"Of course." He nods toward engineer Gerald Bouffard and Mathieu Hall, car chief for the Sebring test. They grimace; it's not a quick task.
Come Sunday at noon, however, the work is done. As the team loads me into the car, Green briefs me on the differences and similarities between the street 570S and the GT4 car. We still have air-conditioning, power windows, and the center infotainment screen. The airbag-equipped steering wheel gives way to a stunning, deep-dish carbon affair, the cardinal-red McLaren emblem at its center. The LCD dash panel is similar, right down to the start-up screen, with its picture of the car. The mirrors are stock. I have a suspicion that the center one would dim automatically during a night race. Posh.
Compared with the old MP4-12C GT3, this GT4 has a lower floor, wider door openings, and a lower side-impact brace. The GT3 was a claustrophobic nightmare of X-braces, intrusive halo bars, and utter blindness behind the side windows; this one's a peach by contrast. You'd feel more cramped in a stock Gallardo. The cage doesn't intrude much, and the wing out back bisects the rear mirror in such a way as to render it less than half as useful. But there's still enough visibility to see the prototypes coming up behind you.
To give me a little more visibility, a crew member hits a big red button to release the cockpit's center safety net. It springs open with a deep ping! I feel in my chest.
As with the street 570S, there are two rotary controls on the attenuated center console: one for chassis adjustments, one for driveline. Green sets the former to Sport and the latter to Track. This will give me a bit of stability-control intervention if things go haywire, but it won't save me from a big mistake the way a street-based system might.
As I head out of pit lane, with Green on my heels in the thankfully intact 570S street car, I'm far from comfortable with the situation. The team's next race is soon enough that Kerub wouldn't have time to source a replacement car if I kill this one, so he's basically put the immediate future of his race program in the hands of a sullen middle-aged father from the Midwest whom he's just met. Yet Kerub seems more at ease than I feel. Later on, he'll confide that he didn't even bother to buy track-day insurance for the car. He will chuckle, as if we've just pulled off a caper of some type. (Which we have; the premium for a single weekend in this car would pay my mortgage for a couple of months.)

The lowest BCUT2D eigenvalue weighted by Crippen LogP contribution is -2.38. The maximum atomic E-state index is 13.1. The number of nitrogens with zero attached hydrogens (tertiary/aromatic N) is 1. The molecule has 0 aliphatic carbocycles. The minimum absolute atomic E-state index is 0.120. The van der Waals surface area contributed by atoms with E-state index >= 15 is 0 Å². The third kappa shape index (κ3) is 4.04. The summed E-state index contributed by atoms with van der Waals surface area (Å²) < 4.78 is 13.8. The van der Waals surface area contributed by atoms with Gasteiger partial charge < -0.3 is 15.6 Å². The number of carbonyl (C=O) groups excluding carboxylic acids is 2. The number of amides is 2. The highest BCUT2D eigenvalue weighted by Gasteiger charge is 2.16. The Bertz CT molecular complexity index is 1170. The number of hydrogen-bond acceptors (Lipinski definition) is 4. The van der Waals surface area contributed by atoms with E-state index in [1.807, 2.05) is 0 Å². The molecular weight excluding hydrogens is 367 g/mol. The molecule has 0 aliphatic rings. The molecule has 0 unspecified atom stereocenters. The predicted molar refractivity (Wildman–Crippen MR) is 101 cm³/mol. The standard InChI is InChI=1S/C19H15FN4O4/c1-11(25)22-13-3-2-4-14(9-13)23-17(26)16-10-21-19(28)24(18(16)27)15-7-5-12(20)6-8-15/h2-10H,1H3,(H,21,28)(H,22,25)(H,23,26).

Thankfully, I don't know any of this during my first few laps of Sebring. What I do know: This is a brilliant car to drive. After more than a decade of club racing, I've come to expect that the racing version of anything from a Plymouth Neon to a Ferrari 458 will be distinguished by an inability to idle properly, a tendency toward steady-state oversteer in fast turns, and an inclination to wag its nose under braking like a truffle-hunting pig.
Not the McLaren. Part of it comes down to the unique restrictions of both the GT4 class and the Continental Tire series. McLaren says the standard 570S makes 562 horses, but the GT4 car's engine control unit cuts about 140 of those. It's also got a nontrivial wing out back that adds noticeable drag, particularly in fifth and sixth gears. Last but not least, there's a 150-pound ballast weight—an entire Chris Green!—in the passenger footwell. So where the street car lunges down Sebring's straights, the GT4 merely sprints, with acceleration about what you'd expect from a stock Corvette. Green is omnipresent in my mirrors.
Those disadvantages become virtues when it's time to bend into a corner. The brakes have that reassuring feel that racers often liken to standing on a block of wood, even though they're steel rotors instead of the carbon-ceramics of our street-car tester. The new Continental slicks are extremely grippy—more stick than any Toyo or Hankook R-compound club-race tire, obviously, but progressive, unlike a lot of modern slicks. So for the first five laps or so, I'm simply underdriving the car to an embarrassing degree.
Yet other than the IMSA prototype that drives by in Turn 1 like I'm the sightseeing bus at the Nürburgring, there's nothing at this track day that comes close. Porsche and BMW club-race cars are easily swatted aside. Corvettes wave you by from two turns ahead. Even that prototype that roared past in disconcerting fashion never reappears in my mirrors.